Tags: Donald Trump | Media Bias | Presidential History | pacific rim | vietnam

Trump's Savvy Is Leveling Foreign Policy Playing Field

Image: Trump's Savvy Is Leveling Foreign Policy Playing Field
U.S. President Donald Trump waved as he arrived during the ASEAN-U.S. Summit on Monday, Nov. 13, 2017 in Manila, Philippines. The president has had a lengthy Asia trip with an international summit and a series of meetings with Pacific Rim allies, including his host in the Philippines. (Aaron Favila/AP)

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Monday, 13 Nov 2017 12:51 PM Current | Bio | Archive

President Trump has often been dismissed as a novice in international affairs. His current trip to Pacific rim countries is offering him a splendid opportunity to demonstrate competence in this crucial area of presidential power.

In our Constitution, it is the president who is charged with the primary responsibility for diplomacy and foreign affairs. The president sets the tone for how our country will conduct itself on the international stage. This had been true since the time of George Washington.

It has been thought, in many quarters of  academia for example, that American power and prestige have declined. Indeed, many perceived the last administration as given to leading from behind, following the strategies and desires of other nations — retreating from the former role of this country as a world leader.

It's too early to know precisely what the stance of the Trump administration will be, but President Trump’s intriguing speech delivered Nov. 10, 2017, in Da Nang, Vietnam, offers a glimpse at the evolution of a Trump doctrine in foreign affairs. A creed echoing many of the themes on which he won the presidency last year.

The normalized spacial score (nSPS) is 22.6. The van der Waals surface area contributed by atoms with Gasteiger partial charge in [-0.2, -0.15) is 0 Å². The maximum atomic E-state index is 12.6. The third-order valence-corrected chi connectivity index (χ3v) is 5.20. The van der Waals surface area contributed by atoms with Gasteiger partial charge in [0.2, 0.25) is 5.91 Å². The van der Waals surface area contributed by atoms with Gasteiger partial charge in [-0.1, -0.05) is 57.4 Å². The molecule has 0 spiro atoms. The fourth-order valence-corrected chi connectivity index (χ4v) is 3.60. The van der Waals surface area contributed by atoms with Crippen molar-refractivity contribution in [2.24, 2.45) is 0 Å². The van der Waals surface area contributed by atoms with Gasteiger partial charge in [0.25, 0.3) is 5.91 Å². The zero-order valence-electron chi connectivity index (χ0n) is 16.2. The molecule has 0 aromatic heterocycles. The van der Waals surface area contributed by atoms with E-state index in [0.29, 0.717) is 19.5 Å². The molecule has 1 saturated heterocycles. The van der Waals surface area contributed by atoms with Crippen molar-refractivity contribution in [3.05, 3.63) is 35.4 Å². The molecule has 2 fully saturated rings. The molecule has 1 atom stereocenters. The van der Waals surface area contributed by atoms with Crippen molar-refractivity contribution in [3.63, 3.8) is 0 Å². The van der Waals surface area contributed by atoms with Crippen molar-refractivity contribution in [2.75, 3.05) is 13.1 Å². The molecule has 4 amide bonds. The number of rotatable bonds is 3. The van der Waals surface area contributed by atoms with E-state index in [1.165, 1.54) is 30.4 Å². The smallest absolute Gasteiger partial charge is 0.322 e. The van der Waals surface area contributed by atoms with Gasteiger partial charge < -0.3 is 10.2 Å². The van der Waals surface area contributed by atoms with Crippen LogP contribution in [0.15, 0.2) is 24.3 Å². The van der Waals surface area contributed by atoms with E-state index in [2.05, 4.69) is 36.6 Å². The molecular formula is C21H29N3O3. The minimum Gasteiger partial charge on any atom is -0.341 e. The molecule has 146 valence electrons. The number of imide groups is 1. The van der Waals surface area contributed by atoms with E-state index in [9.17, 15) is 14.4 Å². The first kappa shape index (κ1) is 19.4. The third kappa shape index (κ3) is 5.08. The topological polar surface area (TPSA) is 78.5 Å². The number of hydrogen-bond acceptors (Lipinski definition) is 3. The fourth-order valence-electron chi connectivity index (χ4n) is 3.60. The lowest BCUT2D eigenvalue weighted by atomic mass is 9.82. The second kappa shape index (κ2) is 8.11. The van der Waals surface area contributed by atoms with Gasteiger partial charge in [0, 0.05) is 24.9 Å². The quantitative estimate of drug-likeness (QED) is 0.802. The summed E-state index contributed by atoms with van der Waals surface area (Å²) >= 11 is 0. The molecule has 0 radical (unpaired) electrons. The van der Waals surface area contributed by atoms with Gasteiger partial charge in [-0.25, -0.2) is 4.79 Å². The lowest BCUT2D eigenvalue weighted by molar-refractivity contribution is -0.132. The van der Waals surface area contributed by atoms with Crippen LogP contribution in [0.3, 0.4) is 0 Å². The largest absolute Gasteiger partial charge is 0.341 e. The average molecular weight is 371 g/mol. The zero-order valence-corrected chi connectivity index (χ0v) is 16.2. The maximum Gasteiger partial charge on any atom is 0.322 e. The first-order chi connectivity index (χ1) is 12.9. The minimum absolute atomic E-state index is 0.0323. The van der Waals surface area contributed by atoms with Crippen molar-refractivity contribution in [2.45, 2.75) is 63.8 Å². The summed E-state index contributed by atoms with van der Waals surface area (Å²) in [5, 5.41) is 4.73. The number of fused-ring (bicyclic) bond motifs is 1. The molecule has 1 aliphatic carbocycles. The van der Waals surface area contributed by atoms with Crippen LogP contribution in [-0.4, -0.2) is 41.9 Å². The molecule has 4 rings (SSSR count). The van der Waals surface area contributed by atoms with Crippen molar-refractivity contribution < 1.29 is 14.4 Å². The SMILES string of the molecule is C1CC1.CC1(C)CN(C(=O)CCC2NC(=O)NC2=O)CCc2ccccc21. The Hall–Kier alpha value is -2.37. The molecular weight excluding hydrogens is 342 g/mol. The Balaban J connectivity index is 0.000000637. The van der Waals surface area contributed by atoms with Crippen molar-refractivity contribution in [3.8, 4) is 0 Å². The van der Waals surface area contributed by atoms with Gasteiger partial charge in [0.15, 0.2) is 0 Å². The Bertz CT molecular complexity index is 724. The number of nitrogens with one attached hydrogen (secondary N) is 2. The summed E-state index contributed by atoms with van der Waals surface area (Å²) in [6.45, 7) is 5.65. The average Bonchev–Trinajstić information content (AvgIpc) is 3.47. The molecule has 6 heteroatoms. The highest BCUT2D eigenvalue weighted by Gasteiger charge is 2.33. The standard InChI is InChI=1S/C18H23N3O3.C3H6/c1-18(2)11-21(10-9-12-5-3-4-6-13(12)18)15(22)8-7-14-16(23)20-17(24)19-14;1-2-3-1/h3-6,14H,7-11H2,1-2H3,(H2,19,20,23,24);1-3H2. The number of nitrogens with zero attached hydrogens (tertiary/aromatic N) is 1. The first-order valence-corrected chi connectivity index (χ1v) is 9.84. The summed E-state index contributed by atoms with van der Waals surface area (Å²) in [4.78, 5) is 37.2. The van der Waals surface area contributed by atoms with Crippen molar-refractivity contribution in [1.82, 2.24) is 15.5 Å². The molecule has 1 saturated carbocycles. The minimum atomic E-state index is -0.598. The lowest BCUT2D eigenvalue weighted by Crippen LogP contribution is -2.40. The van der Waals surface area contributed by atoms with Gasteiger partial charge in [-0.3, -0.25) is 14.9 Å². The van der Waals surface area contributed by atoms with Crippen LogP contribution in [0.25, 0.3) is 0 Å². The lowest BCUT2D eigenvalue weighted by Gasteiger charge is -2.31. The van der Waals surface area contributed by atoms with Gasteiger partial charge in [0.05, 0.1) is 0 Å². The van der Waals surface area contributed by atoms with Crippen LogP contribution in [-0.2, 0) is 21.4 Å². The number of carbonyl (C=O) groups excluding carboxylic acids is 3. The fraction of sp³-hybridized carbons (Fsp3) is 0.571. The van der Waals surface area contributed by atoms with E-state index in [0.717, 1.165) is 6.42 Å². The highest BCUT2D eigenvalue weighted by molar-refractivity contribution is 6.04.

Following a gracious acknowledgement that he was speaking in a nation with which we had recently been at war, and that "Today, we are no longer enemies; we are friends," the president suggested what had happened in Asia was "nothing short of miraculous," because the people of Asian countries had taken "ownership of their future." Mr. Trump observed that "In the early 1990s, nearly half of Vietnam survived on just a few dollars a day, and one in four did not have any electricity."

Today, however, "an opening Vietnamese economy is one of the fastest-growing economies on Earth. It has already increased more than 30 times over, and the Vietnamese students rank among the best students in the world." The president observed similarly astonishing accomplishments in Indonesia, the Philippines, Thailand, Singapore, Japan, India, and China.

He then explained, that in his view, the key to this success was that "citizens of sovereign and independent nations have taken greater control of their destinies and unlocked the potential of their people," and that in the course of doing so, "They’ve pursued visions of justice and accountability, promoted private property and the rule of law, and embraced systems that value hard work and individual enterprise." Instead, then, of offering a vision of central planning and socialism, the president engaged in a full-throated defense of conservative principles of individual initiative, private property and the rule of law.

These are the same notions he embraced in the presidential campaign.